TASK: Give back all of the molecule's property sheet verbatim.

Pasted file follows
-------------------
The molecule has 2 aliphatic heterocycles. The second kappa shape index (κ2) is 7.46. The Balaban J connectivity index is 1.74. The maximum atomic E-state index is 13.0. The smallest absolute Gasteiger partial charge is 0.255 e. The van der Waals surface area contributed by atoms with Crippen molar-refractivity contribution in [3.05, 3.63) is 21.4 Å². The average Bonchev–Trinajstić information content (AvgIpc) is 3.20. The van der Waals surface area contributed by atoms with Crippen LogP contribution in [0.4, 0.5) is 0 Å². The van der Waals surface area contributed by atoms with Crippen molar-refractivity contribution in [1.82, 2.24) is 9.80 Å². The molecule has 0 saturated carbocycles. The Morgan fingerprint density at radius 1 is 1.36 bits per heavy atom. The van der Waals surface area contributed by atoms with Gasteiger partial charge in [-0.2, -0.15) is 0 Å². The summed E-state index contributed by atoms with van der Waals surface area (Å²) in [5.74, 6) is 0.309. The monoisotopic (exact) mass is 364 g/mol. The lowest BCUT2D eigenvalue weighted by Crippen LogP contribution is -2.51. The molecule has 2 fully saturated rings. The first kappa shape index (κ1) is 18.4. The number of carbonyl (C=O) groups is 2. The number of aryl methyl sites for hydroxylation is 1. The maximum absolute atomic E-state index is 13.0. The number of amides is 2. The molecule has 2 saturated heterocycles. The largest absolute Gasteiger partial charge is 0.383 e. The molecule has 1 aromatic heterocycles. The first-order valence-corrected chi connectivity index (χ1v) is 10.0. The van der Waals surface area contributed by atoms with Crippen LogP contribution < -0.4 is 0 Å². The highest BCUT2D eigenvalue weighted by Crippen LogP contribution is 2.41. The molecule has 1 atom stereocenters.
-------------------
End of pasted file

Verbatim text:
The molecule has 2 aliphatic heterocycles. The second kappa shape index (κ2) is 7.46. The Balaban J connectivity index is 1.74. The maximum atomic E-state index is 13.0. The smallest absolute Gasteiger partial charge is 0.255 e. The van der Waals surface area contributed by atoms with Crippen molar-refractivity contribution in [3.05, 3.63) is 21.4 Å². The average Bonchev–Trinajstić information content (AvgIpc) is 3.20. The van der Waals surface area contributed by atoms with Crippen LogP contribution in [0.4, 0.5) is 0 Å². The van der Waals surface area contributed by atoms with Crippen molar-refractivity contribution in [1.82, 2.24) is 9.80 Å². The molecule has 0 saturated carbocycles. The Morgan fingerprint density at radius 1 is 1.36 bits per heavy atom. The van der Waals surface area contributed by atoms with Gasteiger partial charge in [-0.2, -0.15) is 0 Å². The summed E-state index contributed by atoms with van der Waals surface area (Å²) in [5.74, 6) is 0.309. The monoisotopic (exact) mass is 364 g/mol. The lowest BCUT2D eigenvalue weighted by Crippen LogP contribution is -2.51. The molecule has 2 fully saturated rings. The first kappa shape index (κ1) is 18.4. The number of carbonyl (C=O) groups is 2. The number of aryl methyl sites for hydroxylation is 1. The maximum absolute atomic E-state index is 13.0. The number of amides is 2. The molecule has 2 saturated heterocycles. The largest absolute Gasteiger partial charge is 0.383 e. The molecule has 1 aromatic heterocycles. The first-order valence-corrected chi connectivity index (χ1v) is 10.0. The van der Waals surface area contributed by atoms with Crippen LogP contribution < -0.4 is 0 Å². The highest BCUT2D eigenvalue weighted by Crippen LogP contribution is 2.41. The molecule has 1 atom stereocenters.